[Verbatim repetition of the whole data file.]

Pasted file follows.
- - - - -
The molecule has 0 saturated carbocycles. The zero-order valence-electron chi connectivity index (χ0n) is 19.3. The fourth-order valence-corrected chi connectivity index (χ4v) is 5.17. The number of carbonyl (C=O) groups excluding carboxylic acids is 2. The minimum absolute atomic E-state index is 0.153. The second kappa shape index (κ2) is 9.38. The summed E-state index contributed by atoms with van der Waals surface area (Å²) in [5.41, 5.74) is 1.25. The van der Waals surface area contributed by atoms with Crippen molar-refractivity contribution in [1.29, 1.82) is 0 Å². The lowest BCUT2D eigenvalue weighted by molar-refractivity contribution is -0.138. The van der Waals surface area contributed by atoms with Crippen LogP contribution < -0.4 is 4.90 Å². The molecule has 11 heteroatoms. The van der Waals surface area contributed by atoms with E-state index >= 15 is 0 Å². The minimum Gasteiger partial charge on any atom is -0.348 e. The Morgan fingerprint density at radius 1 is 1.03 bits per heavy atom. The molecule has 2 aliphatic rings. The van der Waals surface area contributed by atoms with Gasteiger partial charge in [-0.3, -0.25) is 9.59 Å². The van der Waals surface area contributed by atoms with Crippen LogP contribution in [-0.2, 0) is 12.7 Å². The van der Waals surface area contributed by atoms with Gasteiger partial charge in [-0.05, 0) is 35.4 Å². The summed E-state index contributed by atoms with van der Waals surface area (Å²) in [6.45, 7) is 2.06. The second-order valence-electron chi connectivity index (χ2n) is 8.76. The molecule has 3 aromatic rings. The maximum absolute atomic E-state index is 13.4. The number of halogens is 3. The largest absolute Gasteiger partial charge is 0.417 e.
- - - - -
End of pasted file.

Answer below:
The molecule has 0 saturated carbocycles. The zero-order valence-electron chi connectivity index (χ0n) is 19.3. The fourth-order valence-corrected chi connectivity index (χ4v) is 5.17. The number of carbonyl (C=O) groups excluding carboxylic acids is 2. The minimum absolute atomic E-state index is 0.153. The second kappa shape index (κ2) is 9.38. The summed E-state index contributed by atoms with van der Waals surface area (Å²) in [5.41, 5.74) is 1.25. The van der Waals surface area contributed by atoms with Crippen molar-refractivity contribution in [1.29, 1.82) is 0 Å². The lowest BCUT2D eigenvalue weighted by molar-refractivity contribution is -0.138. The van der Waals surface area contributed by atoms with Crippen LogP contribution < -0.4 is 4.90 Å². The molecule has 11 heteroatoms. The van der Waals surface area contributed by atoms with E-state index >= 15 is 0 Å². The minimum Gasteiger partial charge on any atom is -0.348 e. The Morgan fingerprint density at radius 1 is 1.03 bits per heavy atom. The molecule has 2 aliphatic rings. The van der Waals surface area contributed by atoms with Gasteiger partial charge in [-0.3, -0.25) is 9.59 Å². The van der Waals surface area contributed by atoms with Crippen LogP contribution in [-0.2, 0) is 12.7 Å². The van der Waals surface area contributed by atoms with Gasteiger partial charge in [-0.05, 0) is 35.4 Å². The summed E-state index contributed by atoms with van der Waals surface area (Å²) in [6.45, 7) is 2.06. The second-order valence-electron chi connectivity index (χ2n) is 8.76. The molecule has 3 aromatic rings. The maximum absolute atomic E-state index is 13.4. The number of halogens is 3. The largest absolute Gasteiger partial charge is 0.417 e.